Permanent Partial Disability from Occupational Injuries

Earnings Losses and Replacement in Three States

by Jeff E. Biddle, Leslie I. Boden, Robert T. Reville

The labor-market consequences of disability can include job loss, reduced income, earlier retirement, and greater reliance on private and social insurance systems to provide income security. In this article, the authors examine the labor-market consequences of work-related disabling injuries and their relationship to the age of injured workers in three states: California, Washington, and Wisconsin. They also report estimates of the adequacy of income benefits received for the injuries from workers' compensation. The authors present evidence that older workers suffer proportionately more injuries with permanently disabling consequences and the losses suffered by older workers are greater, on average, than those of younger workers. They also find that injury-related non-employment is higher among older workers and, moreover, the older workers in the states that were studied appear to recover a smaller proportion of their losses from workers' compensation than do other injured workers.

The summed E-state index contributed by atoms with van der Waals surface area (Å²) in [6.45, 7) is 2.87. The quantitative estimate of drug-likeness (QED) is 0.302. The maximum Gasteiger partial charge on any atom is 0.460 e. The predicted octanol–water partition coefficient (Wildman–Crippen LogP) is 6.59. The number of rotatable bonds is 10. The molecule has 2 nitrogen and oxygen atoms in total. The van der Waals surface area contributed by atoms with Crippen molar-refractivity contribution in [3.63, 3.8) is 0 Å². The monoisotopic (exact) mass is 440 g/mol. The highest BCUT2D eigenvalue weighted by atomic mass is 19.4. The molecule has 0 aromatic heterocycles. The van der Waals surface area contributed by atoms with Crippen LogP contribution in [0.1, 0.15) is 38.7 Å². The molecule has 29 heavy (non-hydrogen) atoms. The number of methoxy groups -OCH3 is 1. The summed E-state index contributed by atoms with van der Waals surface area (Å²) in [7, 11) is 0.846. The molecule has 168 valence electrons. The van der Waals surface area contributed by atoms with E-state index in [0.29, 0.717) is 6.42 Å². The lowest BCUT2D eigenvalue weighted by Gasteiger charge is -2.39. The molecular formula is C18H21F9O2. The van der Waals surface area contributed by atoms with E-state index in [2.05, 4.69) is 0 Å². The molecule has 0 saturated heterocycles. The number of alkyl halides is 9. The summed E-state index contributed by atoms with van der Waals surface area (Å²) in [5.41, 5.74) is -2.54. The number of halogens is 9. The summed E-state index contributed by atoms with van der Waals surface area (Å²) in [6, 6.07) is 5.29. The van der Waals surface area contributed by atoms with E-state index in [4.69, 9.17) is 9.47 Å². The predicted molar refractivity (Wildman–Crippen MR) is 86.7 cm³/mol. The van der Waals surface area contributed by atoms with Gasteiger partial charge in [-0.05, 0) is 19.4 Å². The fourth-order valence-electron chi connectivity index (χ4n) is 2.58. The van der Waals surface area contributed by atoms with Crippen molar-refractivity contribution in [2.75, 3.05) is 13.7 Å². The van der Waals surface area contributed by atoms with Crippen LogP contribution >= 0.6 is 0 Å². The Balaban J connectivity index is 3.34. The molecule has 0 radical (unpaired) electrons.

Originally published in: Ensuring Health and Income Security for an Aging Workforce, pp. 263-290.

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